I'm currently on a different computer than I do music on, so uploading isn't an option at the moment.

I currently program in all the notes by hand, as I do not have a midi controller of any kind. Also, I try to do things to humanize my compositions, (such as automation,slurring of notes, slightly altering timings, slight variations in tempo, etc) to make the sounds seem less robotic.

I think where my issue lies, is that my background is that of a rock guitarist. From a compositional point of view, this means the majority of writing would be using the same tired ver-chor-ver-chor-bridge-chor structure. Works great for rock music, not so much for classical. I guess the base question is, how can I break out of this?

A secondary question which may help to get an answer to this is how do you compose? What is your process (in broad strokes) from idea to completion composition wise?


Thanks in advance.

The Vagrance
03-03-2010, 07:44 PM
I'm currently on a different computer than I do music on, so uploading isn't an option at the moment.

I currently program in all the notes by hand, as I do not have a midi controller of any kind. Also, I try to do things to humanize my compositions, (such as automation,slurring of notes, slightly altering timings, slight variations in tempo, etc) to make the sounds seem less robotic.

I think where my issue lies, is that my background is that of a rock guitarist. From a compositional point of view, this means the majority of writing would be using the same tired ver-chor-ver-chor-bridge-chor structure. Works great for rock music, not so much for classical. I guess the base question is, how can I break out of this?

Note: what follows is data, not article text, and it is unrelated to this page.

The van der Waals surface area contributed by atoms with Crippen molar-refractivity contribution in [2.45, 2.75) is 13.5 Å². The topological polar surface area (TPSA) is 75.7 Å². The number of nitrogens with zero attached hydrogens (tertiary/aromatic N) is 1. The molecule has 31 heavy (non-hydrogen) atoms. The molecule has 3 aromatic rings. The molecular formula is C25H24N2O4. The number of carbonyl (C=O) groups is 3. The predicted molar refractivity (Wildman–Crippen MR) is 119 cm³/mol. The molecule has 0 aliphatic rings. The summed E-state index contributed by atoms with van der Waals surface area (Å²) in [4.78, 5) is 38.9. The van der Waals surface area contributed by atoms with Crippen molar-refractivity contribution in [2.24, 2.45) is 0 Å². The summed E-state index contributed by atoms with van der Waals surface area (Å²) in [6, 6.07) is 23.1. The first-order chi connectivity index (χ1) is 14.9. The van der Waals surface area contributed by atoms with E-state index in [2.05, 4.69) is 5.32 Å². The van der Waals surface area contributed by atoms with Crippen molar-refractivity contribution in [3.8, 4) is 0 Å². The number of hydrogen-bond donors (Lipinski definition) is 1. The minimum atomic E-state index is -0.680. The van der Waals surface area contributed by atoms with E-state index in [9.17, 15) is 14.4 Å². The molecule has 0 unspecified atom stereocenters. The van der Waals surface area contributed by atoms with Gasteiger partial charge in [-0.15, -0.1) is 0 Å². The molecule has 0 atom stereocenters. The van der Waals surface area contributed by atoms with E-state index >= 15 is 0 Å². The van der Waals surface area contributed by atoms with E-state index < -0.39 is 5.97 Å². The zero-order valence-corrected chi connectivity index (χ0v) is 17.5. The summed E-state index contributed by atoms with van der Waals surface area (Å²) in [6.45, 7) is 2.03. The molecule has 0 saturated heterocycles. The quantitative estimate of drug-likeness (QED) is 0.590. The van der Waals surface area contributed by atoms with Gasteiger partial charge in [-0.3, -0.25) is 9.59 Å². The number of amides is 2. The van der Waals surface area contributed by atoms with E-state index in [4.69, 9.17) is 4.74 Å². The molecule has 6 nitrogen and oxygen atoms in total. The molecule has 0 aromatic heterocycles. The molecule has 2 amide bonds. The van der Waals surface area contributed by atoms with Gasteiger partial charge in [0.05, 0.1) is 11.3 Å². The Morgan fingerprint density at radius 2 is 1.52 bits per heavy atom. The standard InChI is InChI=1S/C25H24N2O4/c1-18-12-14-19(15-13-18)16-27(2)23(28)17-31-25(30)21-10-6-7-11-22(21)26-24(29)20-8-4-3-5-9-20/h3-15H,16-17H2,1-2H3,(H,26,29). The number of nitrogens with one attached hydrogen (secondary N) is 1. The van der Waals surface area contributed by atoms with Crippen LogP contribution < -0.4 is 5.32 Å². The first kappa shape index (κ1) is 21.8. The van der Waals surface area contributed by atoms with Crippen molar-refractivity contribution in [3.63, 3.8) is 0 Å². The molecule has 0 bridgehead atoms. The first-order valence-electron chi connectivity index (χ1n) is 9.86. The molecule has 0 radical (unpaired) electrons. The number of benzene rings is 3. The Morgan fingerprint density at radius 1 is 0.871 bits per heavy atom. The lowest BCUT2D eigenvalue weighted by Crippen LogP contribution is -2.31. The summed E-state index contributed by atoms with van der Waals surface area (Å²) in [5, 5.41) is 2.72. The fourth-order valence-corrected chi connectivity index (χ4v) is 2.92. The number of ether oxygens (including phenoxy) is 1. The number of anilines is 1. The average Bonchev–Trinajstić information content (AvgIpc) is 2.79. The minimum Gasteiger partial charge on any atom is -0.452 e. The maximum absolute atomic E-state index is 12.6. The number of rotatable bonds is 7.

A secondary question which may help to get an answer to this is how do you compose? What is your process (in broad strokes) from idea to completion composition wise?


Thanks in advance.

If I start with an idea:
1. Get the idea down as quickly as possible so I don't forget it

2a. Expand on it, and if nothing of value comes from it after half-an-hour or so tinkering or something, scrap it.
2b. Expand on it, if an accompanying idea sounds better than the original, then scrap the original and go from the accompaniment.
2c. Expand on it, it sounds good, success.

3. Try as hard as I can to not get stuck on one particular theme. I can't help it sometimes but try to get some movement into the piece, even if it means completely changing the original idea for the song. Yeah it sucks not getting my feelings about my high school prom (or whatever) down on a song but if its better for the piece then go for it, you can always nail that emotional vibe some other time and its not something you want to force.

Cyril the Wolf
03-03-2010, 10:07 PM
I would say try the method of minimalist evolution. It really gets you out of ruts in my opinion.